Editorial: Self Discovery

A charming game if a bit slow and grindy by today's standards.
One of Dragon Quest VIII‘s player characters, Jessica.

Do not fear this week’s title, readers, it is not going to be some boring personal tale about how video games have shed light on some aspect of myself I had been unaware of. No, those have been penned more times than I know and often are of interest more to the writer than to the reader, despite what gushing platitudes responders may append should the topic take an “insightful” turn. The self discovery of games, that is to say discovery of good games without the aid of outside media or a personal referral, is a topic I have touched upon in brief before. As with most of my editorials I tend to inspire myself to new topics, and this time I mean to discuss that phenomenon of self discovery in games as it now wanes in my gaming career.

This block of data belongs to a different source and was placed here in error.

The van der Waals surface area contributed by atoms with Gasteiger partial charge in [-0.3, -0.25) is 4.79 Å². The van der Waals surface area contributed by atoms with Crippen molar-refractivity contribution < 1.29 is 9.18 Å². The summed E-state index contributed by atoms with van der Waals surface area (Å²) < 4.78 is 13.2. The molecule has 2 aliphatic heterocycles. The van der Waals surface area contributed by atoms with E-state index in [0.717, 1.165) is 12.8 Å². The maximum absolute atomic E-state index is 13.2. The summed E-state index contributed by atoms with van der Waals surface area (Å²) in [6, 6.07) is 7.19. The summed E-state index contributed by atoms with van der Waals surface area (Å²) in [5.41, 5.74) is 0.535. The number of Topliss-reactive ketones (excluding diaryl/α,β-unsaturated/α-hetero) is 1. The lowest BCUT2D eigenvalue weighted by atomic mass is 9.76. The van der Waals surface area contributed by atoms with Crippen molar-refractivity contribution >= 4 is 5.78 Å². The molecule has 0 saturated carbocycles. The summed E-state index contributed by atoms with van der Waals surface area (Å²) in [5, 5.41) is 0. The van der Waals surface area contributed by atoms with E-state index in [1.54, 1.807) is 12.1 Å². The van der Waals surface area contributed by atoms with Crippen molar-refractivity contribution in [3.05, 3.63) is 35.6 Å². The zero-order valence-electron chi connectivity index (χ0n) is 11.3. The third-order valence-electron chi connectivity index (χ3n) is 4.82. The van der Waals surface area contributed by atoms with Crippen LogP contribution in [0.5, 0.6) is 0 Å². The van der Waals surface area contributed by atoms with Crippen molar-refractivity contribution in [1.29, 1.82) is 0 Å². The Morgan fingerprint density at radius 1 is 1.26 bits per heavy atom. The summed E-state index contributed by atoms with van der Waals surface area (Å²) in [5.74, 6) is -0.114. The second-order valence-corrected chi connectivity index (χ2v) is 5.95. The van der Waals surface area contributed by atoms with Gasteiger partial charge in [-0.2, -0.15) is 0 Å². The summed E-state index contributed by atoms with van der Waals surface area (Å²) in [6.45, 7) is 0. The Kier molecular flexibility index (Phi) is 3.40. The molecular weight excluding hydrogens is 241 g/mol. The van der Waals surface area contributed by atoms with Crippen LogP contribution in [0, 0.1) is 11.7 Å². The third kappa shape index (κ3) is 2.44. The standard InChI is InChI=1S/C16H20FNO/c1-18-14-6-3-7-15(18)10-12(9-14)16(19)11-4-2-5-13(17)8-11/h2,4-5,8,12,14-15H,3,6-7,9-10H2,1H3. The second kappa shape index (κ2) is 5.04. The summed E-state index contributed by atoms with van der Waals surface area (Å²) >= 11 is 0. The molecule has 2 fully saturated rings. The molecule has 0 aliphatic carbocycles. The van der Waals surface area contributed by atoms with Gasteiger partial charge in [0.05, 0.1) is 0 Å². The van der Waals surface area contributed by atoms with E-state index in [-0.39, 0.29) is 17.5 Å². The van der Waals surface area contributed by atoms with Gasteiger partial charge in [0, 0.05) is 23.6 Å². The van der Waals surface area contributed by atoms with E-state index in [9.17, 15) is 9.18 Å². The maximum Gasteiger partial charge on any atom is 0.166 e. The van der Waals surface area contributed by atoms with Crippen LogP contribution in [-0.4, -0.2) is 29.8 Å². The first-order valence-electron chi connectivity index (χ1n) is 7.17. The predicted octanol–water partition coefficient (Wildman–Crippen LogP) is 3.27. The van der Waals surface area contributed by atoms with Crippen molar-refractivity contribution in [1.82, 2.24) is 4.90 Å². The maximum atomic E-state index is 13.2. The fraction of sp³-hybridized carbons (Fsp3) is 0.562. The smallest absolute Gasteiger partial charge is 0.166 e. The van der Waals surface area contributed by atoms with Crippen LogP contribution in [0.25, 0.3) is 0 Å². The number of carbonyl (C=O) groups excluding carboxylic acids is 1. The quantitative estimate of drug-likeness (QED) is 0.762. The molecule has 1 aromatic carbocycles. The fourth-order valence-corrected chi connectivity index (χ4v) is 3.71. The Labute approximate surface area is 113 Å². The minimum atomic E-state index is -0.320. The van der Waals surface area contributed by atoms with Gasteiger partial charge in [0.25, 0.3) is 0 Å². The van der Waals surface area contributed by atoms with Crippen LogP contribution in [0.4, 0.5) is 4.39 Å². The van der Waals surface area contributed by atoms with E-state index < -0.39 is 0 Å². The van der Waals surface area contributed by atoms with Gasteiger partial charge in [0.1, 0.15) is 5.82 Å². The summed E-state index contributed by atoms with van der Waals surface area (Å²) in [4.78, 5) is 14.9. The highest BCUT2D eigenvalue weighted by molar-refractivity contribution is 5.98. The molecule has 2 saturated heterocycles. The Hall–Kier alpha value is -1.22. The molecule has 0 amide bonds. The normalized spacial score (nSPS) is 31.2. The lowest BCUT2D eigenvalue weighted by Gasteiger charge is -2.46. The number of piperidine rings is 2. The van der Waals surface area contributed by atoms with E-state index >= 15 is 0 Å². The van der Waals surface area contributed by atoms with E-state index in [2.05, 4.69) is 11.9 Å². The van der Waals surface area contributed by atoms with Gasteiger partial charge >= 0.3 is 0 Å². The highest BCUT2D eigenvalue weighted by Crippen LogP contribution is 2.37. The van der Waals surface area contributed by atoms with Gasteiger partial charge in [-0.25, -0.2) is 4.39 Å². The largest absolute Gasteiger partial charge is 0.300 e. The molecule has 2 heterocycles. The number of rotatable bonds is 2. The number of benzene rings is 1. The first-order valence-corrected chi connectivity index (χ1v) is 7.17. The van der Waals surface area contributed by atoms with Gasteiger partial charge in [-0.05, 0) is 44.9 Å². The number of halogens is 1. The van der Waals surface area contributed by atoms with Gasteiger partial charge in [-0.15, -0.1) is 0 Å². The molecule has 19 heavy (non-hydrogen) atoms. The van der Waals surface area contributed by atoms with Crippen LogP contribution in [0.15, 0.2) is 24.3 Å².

All too surrounded by gaming coverage that I covet nearly as much as the games themselves, finding a new game unbidden by online recommendations is something I do not think I can fully claim throughout the entire previous generation. For me, the previous generation was about accessing as much of the medium as I possibly could. I planned to, and then succeeded in, owning all major home platforms including a gaming PC. I had a job with enough income and with few enough demands on my time that for a brief time I could pay attention to as many games on the market as I would be interested in. I only have myself to blame for any complaints of over exposure, but of course that will not keep me from longing about the days when great games were also sometimes great surprises. The last game I purchased that comes close to a genuinely self discovered game is Resonance of Fate for the PS3. I did learn about the game’s battle system and unique overworld but much of what I love about the game I discovered first hand. I also purchased the game well after I had first heard about it while in search of something to scratch an RPG itch I had at the time. What followed was as close as I had come in a long time to the sense of wonder that came from playing great games without any foreknowledge. It came with that wonderfully illogical sense that what I was playing was a game no one else knew about, made only for me. Needless to say this game got and continues to get my fullest recommendations.